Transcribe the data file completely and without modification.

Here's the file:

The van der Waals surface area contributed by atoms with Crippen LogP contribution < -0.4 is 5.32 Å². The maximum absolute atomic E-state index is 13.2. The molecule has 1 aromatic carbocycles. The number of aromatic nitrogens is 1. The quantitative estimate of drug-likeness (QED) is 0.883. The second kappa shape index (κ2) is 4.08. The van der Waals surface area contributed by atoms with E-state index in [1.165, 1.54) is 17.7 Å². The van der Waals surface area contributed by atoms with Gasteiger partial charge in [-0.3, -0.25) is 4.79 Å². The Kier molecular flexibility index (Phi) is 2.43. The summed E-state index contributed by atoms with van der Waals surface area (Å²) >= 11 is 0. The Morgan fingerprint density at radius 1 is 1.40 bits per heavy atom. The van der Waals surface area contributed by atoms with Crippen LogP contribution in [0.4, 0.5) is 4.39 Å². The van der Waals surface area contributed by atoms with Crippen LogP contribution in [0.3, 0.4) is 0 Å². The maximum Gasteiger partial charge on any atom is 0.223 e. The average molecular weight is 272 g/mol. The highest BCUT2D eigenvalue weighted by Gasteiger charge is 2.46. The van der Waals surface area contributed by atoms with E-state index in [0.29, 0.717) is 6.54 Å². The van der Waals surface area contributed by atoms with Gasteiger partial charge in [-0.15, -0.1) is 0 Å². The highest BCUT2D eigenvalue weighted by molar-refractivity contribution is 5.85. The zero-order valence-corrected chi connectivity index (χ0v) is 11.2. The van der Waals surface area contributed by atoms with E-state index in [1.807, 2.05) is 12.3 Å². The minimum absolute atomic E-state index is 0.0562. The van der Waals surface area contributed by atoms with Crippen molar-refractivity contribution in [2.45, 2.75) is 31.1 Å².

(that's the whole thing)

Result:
The van der Waals surface area contributed by atoms with Crippen LogP contribution < -0.4 is 5.32 Å². The maximum absolute atomic E-state index is 13.2. The molecule has 1 aromatic carbocycles. The number of aromatic nitrogens is 1. The quantitative estimate of drug-likeness (QED) is 0.883. The second kappa shape index (κ2) is 4.08. The van der Waals surface area contributed by atoms with E-state index in [1.165, 1.54) is 17.7 Å². The van der Waals surface area contributed by atoms with Gasteiger partial charge in [-0.3, -0.25) is 4.79 Å². The Kier molecular flexibility index (Phi) is 2.43. The summed E-state index contributed by atoms with van der Waals surface area (Å²) >= 11 is 0. The Morgan fingerprint density at radius 1 is 1.40 bits per heavy atom. The van der Waals surface area contributed by atoms with Crippen LogP contribution in [0.4, 0.5) is 4.39 Å². The van der Waals surface area contributed by atoms with Crippen LogP contribution in [0.3, 0.4) is 0 Å². The maximum Gasteiger partial charge on any atom is 0.223 e. The average molecular weight is 272 g/mol. The highest BCUT2D eigenvalue weighted by Gasteiger charge is 2.46. The van der Waals surface area contributed by atoms with E-state index in [0.29, 0.717) is 6.54 Å². The van der Waals surface area contributed by atoms with Gasteiger partial charge in [-0.15, -0.1) is 0 Å². The highest BCUT2D eigenvalue weighted by molar-refractivity contribution is 5.85. The zero-order valence-corrected chi connectivity index (χ0v) is 11.2. The van der Waals surface area contributed by atoms with E-state index in [1.807, 2.05) is 12.3 Å². The minimum absolute atomic E-state index is 0.0562. The van der Waals surface area contributed by atoms with Crippen molar-refractivity contribution in [2.45, 2.75) is 31.1 Å².